Writings of John Quincy Adams - Vol. 4

By John Quincy Adams; Worthington Chauncey Ford | Go to book overview

of the history of the civilized world, our residence here may give you a particular concern with it, as our own situation and circumstances are in no small degree involved in its events. On the 24th of June the war began, and from that day to this, according to the official bulletins published here, has consisted of an uninterrupted series of Russian victories. We have had Te Deums, illuminations, cannon firing, bell ringing and all the external demonstrations of continual triumph, while the French armies have been advancing with rapid and steady pace, until on the 15th of September, the very day that my poor child died, they took possession of Moscow, the ancient and renowned metropolis of the Russian empire. The real progress of military operations has been known very tardily, and only by the dates from time to time of the official reports from headquarters. It is not prudent to have the knowledge of disasters when they have happened, still less to anticipate those which may come. The private correspondence from the armies must tally with, or at least not materially vary from, the official reports of the Commanders in Chief. Discretion is one of the most universal virtues in government organized like this, as the want of it is one of those the most surely and most severely punished. The concealment and disguise practised to keep the knowledge from the public of facts which it would be disagreeable to them to know, give rise, however, to many rumors of defeat and misfortune still more unfounded than the official reports of victories; so that between flattering misrepresentations on one side and fictitious alarms on the other, the real state of affairs is perhaps better and sooner known in the other hemisphere than here, as it were upon the very scene of action.

Here, however, the spectator has the opportunity of witnessing the impressions produced upon the public mind by

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Writings of John Quincy Adams - Vol. 4
Table of contents

Table of contents

  • Title Page iii
  • Contents v
  • To the Secretary of State 1
  • To the Secretary of State 12
  • To the Secretary of State 17
  • To Joseph Pitcairn 20
  • To Abigail Adamso 22
  • To the Secretary of State 27
  • To the Secretary of State 34
  • To Thomas Boylston Adams 39
  • To the Secretary of State 43
  • To the Secretary of State 59
  • To Thomas Boylston Adams 63
  • To the Secretary of State 72
  • To the Secretary of State 81
  • To the Secretary of State 89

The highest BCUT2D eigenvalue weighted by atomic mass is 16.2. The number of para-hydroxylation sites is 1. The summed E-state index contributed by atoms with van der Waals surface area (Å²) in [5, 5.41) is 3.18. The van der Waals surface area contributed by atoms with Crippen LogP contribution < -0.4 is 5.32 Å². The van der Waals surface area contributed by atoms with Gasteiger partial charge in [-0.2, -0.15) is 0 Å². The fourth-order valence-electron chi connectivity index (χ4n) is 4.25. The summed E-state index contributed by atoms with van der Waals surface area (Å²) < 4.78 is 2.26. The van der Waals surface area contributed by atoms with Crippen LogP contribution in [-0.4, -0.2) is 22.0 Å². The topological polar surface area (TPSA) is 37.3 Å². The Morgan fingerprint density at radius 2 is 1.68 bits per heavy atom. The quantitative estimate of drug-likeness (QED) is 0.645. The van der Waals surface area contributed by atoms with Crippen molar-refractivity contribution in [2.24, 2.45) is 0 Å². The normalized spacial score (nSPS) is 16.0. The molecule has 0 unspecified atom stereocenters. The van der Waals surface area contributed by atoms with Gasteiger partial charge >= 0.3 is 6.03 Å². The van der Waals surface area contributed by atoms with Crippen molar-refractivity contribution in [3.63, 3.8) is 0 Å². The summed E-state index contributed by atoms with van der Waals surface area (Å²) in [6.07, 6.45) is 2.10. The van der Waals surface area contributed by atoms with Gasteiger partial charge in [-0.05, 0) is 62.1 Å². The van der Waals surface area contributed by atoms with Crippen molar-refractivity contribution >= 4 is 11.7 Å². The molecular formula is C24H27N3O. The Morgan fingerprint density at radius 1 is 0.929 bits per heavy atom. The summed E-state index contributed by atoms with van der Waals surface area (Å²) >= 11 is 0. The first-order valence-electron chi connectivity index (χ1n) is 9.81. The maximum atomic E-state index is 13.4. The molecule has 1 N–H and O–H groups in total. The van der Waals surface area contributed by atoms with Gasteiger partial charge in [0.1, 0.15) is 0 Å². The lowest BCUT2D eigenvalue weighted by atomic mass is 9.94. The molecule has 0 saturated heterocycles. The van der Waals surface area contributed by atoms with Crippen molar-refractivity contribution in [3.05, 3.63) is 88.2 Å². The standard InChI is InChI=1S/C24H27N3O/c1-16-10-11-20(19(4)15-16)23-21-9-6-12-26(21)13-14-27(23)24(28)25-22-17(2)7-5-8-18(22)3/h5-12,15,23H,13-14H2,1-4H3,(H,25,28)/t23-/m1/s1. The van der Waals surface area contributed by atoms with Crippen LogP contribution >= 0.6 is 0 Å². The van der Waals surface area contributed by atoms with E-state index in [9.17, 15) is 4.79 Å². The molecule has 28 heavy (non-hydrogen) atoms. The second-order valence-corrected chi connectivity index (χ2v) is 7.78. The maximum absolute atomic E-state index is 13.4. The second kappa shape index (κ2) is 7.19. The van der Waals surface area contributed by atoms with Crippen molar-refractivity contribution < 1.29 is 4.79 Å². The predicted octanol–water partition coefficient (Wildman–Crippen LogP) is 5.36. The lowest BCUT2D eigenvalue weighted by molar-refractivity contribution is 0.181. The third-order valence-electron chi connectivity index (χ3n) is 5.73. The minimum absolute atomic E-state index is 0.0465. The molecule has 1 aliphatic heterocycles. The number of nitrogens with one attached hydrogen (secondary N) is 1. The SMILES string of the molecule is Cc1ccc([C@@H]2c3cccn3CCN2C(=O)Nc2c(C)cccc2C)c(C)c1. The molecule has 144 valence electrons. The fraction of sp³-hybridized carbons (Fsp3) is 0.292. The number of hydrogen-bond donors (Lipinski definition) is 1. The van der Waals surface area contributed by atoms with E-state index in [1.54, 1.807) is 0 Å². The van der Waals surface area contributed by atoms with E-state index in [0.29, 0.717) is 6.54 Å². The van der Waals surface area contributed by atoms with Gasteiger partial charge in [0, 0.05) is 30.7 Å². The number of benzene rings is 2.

• To John Adams 93
  • To the Secretary of State 98
  • To the Secretary of State 102
  • To George William Erving 111
  • To John Adams 117
  • To Abigail Adams 122
  • To William Jones 129
  • To the Secretary of State 153
  • To Thomas Boylston Adams 160
  • To George William Erving 170
  • To the Secretary of State 177
  • To John Adams 181
  • To William Eustis 187
  • To George William Erving 192
  • To the Secretary of State 195
  • To John Adams 204
  • To George Washington Adams 210
  • To John Adams 218
  • To Abigail Adams 224
  • To the Secretary of State 226
  • To John Adams 236
  • To the Secretary of State 245
  • To the Secretary of State 249
  • To the Secretary of State 275
  • To the Secretary of State 277
  • To the Secretary of State 287
  • To the Secretary of State 292
  • To Abigail Adams 302
  • To Alexander Hill Everett 310
  • To the Secretary of State 314
  • To William Plumer 323
  • To William Gray 330
  • To the Secretary of State 334
  • To Abigail Adams 340
  • To the Crew of the "Monticello" at Cronstadt 343
  • To Levett Harris 344
  • To John Adams 352
  • To the Secretary of State 355
  • To John Adams 358
  • To Abigail Adams 362
  • To John Adams 366
  • To Thomas Boylston Adams 373
  • To Benjamin Waterhouse 379
  • To the Secretary of State 382
  • To Abigail Adams 388
  • To the Secretary of State 392
  • To John Adams 393
  • To the Secretary of State 396
  • To the Comte De Romanzoff 401
  • To Robert Fulton 402
  • To Thomas Boylston Adams 405
  • To Robert Fulton 406
  • To Abigail Adams 411
  • To the Secretary of State 418
  • To John Adams 419
  • To Thomas Boylston Adams 427
  • To the Secretary of State 437
  • To Abigail Adams 445
  • To John Adams 450
  • To Abigail Adams 460
  • James Monroe to John Adams 468
  • To John Adams 468
  • To John Speyer 474
  • James Monroe to John Quincy Adams 475
  • To R. G. Beasley 476
  • To Abigail Adams 478
  • To Abigail Adams 483
  • To John Speyer 487
  • To the Secretary of State 490
  • To the Secretary of State 492
  • To the Secretary of State 498
  • To Benjamin Waterhouse 502
  • To the Comte De Romanzoff 508
  • To the Secretary of State 510
  • To the Secretary of State 512
  • To R. G. Beasley 518
  • To Abigail Adams 520
  • To Benjamin Waterhouse 525
  • To Abigail Adams 528
  • To Abigail Adams 532
  • To the Secretary of State 533
  • To Robert Fulton 540
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